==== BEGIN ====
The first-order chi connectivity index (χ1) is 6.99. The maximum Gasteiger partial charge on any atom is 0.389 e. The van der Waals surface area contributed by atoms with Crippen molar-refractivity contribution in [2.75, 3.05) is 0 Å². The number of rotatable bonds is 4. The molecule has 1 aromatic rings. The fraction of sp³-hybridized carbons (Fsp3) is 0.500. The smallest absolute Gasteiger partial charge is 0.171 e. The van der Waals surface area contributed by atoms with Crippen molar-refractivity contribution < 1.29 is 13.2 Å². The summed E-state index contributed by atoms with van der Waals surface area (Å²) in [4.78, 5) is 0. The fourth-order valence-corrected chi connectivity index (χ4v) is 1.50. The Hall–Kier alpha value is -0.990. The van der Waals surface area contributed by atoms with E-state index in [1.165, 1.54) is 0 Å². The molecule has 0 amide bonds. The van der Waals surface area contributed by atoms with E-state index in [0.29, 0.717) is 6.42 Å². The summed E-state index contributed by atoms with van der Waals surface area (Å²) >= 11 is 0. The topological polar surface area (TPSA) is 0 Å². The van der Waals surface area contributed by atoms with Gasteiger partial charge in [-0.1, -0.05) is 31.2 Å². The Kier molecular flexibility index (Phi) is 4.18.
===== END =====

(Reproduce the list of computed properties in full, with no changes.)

The first-order chi connectivity index (χ1) is 6.99. The maximum Gasteiger partial charge on any atom is 0.389 e. The van der Waals surface area contributed by atoms with Crippen molar-refractivity contribution in [2.75, 3.05) is 0 Å². The number of rotatable bonds is 4. The molecule has 1 aromatic rings. The fraction of sp³-hybridized carbons (Fsp3) is 0.500. The smallest absolute Gasteiger partial charge is 0.171 e. The van der Waals surface area contributed by atoms with Crippen molar-refractivity contribution < 1.29 is 13.2 Å². The summed E-state index contributed by atoms with van der Waals surface area (Å²) in [4.78, 5) is 0. The fourth-order valence-corrected chi connectivity index (χ4v) is 1.50. The Hall–Kier alpha value is -0.990. The van der Waals surface area contributed by atoms with E-state index in [1.165, 1.54) is 0 Å². The molecule has 0 amide bonds. The van der Waals surface area contributed by atoms with E-state index in [0.29, 0.717) is 6.42 Å². The summed E-state index contributed by atoms with van der Waals surface area (Å²) >= 11 is 0. The topological polar surface area (TPSA) is 0 Å². The van der Waals surface area contributed by atoms with Gasteiger partial charge in [-0.1, -0.05) is 31.2 Å². The Kier molecular flexibility index (Phi) is 4.18.